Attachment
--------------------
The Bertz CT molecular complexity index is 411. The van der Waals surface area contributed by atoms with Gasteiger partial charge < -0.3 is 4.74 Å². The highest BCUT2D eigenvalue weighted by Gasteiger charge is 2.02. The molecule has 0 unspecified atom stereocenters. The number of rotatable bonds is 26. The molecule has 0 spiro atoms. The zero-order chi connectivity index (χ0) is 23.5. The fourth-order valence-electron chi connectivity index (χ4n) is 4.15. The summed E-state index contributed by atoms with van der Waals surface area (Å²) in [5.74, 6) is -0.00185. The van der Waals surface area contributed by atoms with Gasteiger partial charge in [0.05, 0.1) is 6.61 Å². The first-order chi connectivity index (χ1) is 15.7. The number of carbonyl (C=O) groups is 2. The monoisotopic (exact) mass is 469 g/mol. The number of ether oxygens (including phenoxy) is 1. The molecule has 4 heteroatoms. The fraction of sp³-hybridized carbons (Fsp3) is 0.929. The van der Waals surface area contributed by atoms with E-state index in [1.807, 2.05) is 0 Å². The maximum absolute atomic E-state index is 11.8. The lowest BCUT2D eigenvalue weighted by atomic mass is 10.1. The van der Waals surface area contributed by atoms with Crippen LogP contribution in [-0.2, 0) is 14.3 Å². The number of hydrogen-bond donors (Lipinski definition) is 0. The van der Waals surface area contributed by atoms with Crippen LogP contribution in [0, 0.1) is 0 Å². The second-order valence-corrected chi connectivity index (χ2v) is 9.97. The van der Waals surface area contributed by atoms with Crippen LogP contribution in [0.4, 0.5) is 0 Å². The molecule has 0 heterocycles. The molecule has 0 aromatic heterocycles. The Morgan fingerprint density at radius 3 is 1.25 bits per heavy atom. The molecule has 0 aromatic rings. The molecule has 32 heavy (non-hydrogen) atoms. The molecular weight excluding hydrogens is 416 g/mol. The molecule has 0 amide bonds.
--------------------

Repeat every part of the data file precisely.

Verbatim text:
The Bertz CT molecular complexity index is 411. The van der Waals surface area contributed by atoms with Gasteiger partial charge < -0.3 is 4.74 Å². The highest BCUT2D eigenvalue weighted by Gasteiger charge is 2.02. The molecule has 0 unspecified atom stereocenters. The number of rotatable bonds is 26. The molecule has 0 spiro atoms. The zero-order chi connectivity index (χ0) is 23.5. The fourth-order valence-electron chi connectivity index (χ4n) is 4.15. The summed E-state index contributed by atoms with van der Waals surface area (Å²) in [5.74, 6) is -0.00185. The van der Waals surface area contributed by atoms with Gasteiger partial charge in [0.05, 0.1) is 6.61 Å². The first-order chi connectivity index (χ1) is 15.7. The number of carbonyl (C=O) groups is 2. The monoisotopic (exact) mass is 469 g/mol. The number of ether oxygens (including phenoxy) is 1. The molecule has 4 heteroatoms. The fraction of sp³-hybridized carbons (Fsp3) is 0.929. The van der Waals surface area contributed by atoms with E-state index in [1.807, 2.05) is 0 Å². The maximum absolute atomic E-state index is 11.8. The lowest BCUT2D eigenvalue weighted by atomic mass is 10.1. The van der Waals surface area contributed by atoms with Crippen LogP contribution in [-0.2, 0) is 14.3 Å². The number of hydrogen-bond donors (Lipinski definition) is 0. The van der Waals surface area contributed by atoms with Crippen LogP contribution in [0, 0.1) is 0 Å². The second-order valence-corrected chi connectivity index (χ2v) is 9.97. The van der Waals surface area contributed by atoms with Crippen LogP contribution in [0.4, 0.5) is 0 Å². The molecule has 0 heterocycles. The molecule has 0 aromatic heterocycles. The Morgan fingerprint density at radius 3 is 1.25 bits per heavy atom. The molecule has 0 aromatic rings. The molecule has 32 heavy (non-hydrogen) atoms. The molecular weight excluding hydrogens is 416 g/mol. The molecule has 0 amide bonds.